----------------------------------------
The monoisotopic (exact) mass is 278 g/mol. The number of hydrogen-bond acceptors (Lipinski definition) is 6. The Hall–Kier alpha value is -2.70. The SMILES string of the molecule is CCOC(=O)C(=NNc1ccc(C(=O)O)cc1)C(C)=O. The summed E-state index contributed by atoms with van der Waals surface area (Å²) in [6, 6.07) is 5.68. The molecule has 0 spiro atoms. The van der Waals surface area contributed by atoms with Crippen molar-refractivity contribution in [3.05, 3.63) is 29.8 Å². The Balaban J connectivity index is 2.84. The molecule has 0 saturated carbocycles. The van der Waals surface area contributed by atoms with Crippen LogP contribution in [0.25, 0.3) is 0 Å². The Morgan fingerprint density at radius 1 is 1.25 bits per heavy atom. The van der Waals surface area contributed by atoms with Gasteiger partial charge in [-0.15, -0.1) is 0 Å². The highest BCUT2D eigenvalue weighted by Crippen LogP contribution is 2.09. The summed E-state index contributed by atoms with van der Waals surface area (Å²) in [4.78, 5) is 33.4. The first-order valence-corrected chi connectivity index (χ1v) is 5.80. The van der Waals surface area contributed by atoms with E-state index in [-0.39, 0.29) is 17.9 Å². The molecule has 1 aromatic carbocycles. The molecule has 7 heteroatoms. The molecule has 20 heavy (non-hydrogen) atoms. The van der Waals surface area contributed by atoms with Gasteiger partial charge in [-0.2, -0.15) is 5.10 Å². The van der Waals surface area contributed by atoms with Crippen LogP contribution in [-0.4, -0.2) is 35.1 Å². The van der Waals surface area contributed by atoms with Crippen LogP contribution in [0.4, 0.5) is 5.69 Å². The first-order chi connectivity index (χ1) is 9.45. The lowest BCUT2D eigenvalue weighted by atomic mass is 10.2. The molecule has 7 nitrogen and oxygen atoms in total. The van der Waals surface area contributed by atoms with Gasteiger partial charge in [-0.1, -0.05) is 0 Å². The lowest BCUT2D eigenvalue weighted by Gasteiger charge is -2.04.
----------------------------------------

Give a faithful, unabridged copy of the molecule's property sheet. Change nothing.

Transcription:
The monoisotopic (exact) mass is 278 g/mol. The number of hydrogen-bond acceptors (Lipinski definition) is 6. The Hall–Kier alpha value is -2.70. The SMILES string of the molecule is CCOC(=O)C(=NNc1ccc(C(=O)O)cc1)C(C)=O. The summed E-state index contributed by atoms with van der Waals surface area (Å²) in [6, 6.07) is 5.68. The molecule has 0 spiro atoms. The van der Waals surface area contributed by atoms with Crippen molar-refractivity contribution in [3.05, 3.63) is 29.8 Å². The Balaban J connectivity index is 2.84. The molecule has 0 saturated carbocycles. The van der Waals surface area contributed by atoms with Crippen LogP contribution in [0.25, 0.3) is 0 Å². The Morgan fingerprint density at radius 1 is 1.25 bits per heavy atom. The van der Waals surface area contributed by atoms with Gasteiger partial charge in [-0.15, -0.1) is 0 Å². The highest BCUT2D eigenvalue weighted by Crippen LogP contribution is 2.09. The summed E-state index contributed by atoms with van der Waals surface area (Å²) in [4.78, 5) is 33.4. The first-order valence-corrected chi connectivity index (χ1v) is 5.80. The van der Waals surface area contributed by atoms with E-state index in [-0.39, 0.29) is 17.9 Å². The molecule has 1 aromatic carbocycles. The molecule has 7 heteroatoms. The molecule has 20 heavy (non-hydrogen) atoms. The van der Waals surface area contributed by atoms with Gasteiger partial charge in [-0.2, -0.15) is 5.10 Å². The van der Waals surface area contributed by atoms with Crippen LogP contribution in [-0.4, -0.2) is 35.1 Å². The van der Waals surface area contributed by atoms with Crippen LogP contribution in [0.4, 0.5) is 5.69 Å². The first-order chi connectivity index (χ1) is 9.45. The lowest BCUT2D eigenvalue weighted by atomic mass is 10.2. The molecule has 7 nitrogen and oxygen atoms in total. The van der Waals surface area contributed by atoms with Gasteiger partial charge in [-0.1, -0.05) is 0 Å². The lowest BCUT2D eigenvalue weighted by Gasteiger charge is -2.04.